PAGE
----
This makes it very important that the player always has as much of an overview about what is going on as possible. A big part of this is visual communication.
One important aspect of that is the colours we use for enemies, players, projectiles and even the game's backgrounds.
The most obvious colour coding of the game is the colour of the two different players in Roche Fusion's co-op mode. When deciding on the player's colours, we know that they had to be easily distinguishable.
That is why we went for bright-blue/cyan for the first player, and yellow/orange for the second.
This combination is also easily separable for most forms of colour-blindness, which we believe is an important consideration.
Note that the projectiles of the player's weapons - and this includes all of the powerups and other weapons available to the player throughout the game - are colour coded as well. This allows the players to tell apart the ships, even when not directly looking at them, since it increases the footprint of the player's colour on the screen.
Even drones - little companion powerups the player can collect - shoot in the same colour.
Note how the HUD of the two players follow the same colour scheme as well. This is important so each player knows instantly which side of the hud belongs to them, even if the ships may be on the opposite side of the screen.
Further, none of the enemies in Roche Fusion shoot cyan or yellow projectiles, which allows for a distinction in colour between friendly and harmful projectiles easily, even though their shape can sometimes look similar.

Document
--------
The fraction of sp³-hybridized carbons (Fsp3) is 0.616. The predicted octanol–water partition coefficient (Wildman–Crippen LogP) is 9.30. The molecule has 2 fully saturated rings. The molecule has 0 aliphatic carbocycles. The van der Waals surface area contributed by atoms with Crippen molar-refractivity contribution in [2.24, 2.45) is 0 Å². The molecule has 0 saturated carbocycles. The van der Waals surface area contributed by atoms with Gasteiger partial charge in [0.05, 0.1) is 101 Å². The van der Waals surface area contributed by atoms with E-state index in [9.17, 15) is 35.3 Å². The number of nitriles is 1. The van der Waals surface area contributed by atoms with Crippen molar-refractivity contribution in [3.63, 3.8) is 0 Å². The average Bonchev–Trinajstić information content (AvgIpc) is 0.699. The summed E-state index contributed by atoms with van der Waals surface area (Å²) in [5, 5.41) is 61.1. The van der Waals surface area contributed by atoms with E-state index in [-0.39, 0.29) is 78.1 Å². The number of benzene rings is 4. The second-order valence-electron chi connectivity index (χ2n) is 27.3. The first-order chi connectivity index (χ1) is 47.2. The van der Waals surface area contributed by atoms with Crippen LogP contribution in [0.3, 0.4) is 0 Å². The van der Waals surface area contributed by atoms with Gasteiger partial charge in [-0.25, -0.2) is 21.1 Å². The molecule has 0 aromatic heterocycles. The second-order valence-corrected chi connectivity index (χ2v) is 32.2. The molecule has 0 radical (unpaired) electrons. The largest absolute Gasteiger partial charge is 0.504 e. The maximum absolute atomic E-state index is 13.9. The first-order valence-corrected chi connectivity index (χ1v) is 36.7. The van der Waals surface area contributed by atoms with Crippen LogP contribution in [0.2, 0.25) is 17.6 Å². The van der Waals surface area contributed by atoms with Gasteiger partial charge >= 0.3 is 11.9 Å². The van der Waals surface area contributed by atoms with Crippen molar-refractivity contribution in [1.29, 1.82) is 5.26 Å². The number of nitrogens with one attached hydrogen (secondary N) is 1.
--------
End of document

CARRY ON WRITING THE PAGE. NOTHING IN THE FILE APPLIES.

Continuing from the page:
It is important to note that this does not hold for all forms of colour blindness however. Especially red enemy projectiles and yellow player projectiles might be difficult to tell apart with red-green blindness, which is the most common form of colour-blindness.
Given the limited range of colours available, we decided that this was a tradeoff we were willing to make however. Fortunately, colour is not the only way to tell projectiles apart: An even better and easier distinction is that the player's projectiles tend to fly upwards, while the enemies' projectiles tend to move down.
As was mentioned in last week's post, enemies in Roche Fusion are colour coded by their behaviour, and also use different shapes to be easily distinguishable for colour-blind people.
In addition, we use subtle colour coding for different enemy projectiles as well. This is not a necessity, since everything that needs to be communicated is done so by shape and behaviour, but it is a neat additional detail.
Overall all enemy projectiles are in the range from red to purple and pink.
In detail, red projectiles (including lasers) are the simplest ones that deal simple direct damage when hitting the player.
Pink projectiles are bombs that explode after a short while, or when hitting the player. (Note how a particle effect in the screenshot above distinguishes between the slightly different bombs of spiders and squids.)
Lastly, darker, purple projectiles (not featured here) are fast and homing, and can deal significant damage depending on their size - though, overall size is a good estimator for a projectile's damage in Roche Fusion, even extending to the width of lasers.
I hope this has given you insight into how we use colours - and shapes - to help the player understand what is going on in a game of Roche Fusion.
Maybe you also found our considerations regarding colour-blindness interesting. I certainly enjoyed reading up on the topic at the time, and making decisions that allow colour-blind people to enjoy Roche Fusion, without having to make compromises in the game's graphical quality or colourful palette.
Enjoy the pixels!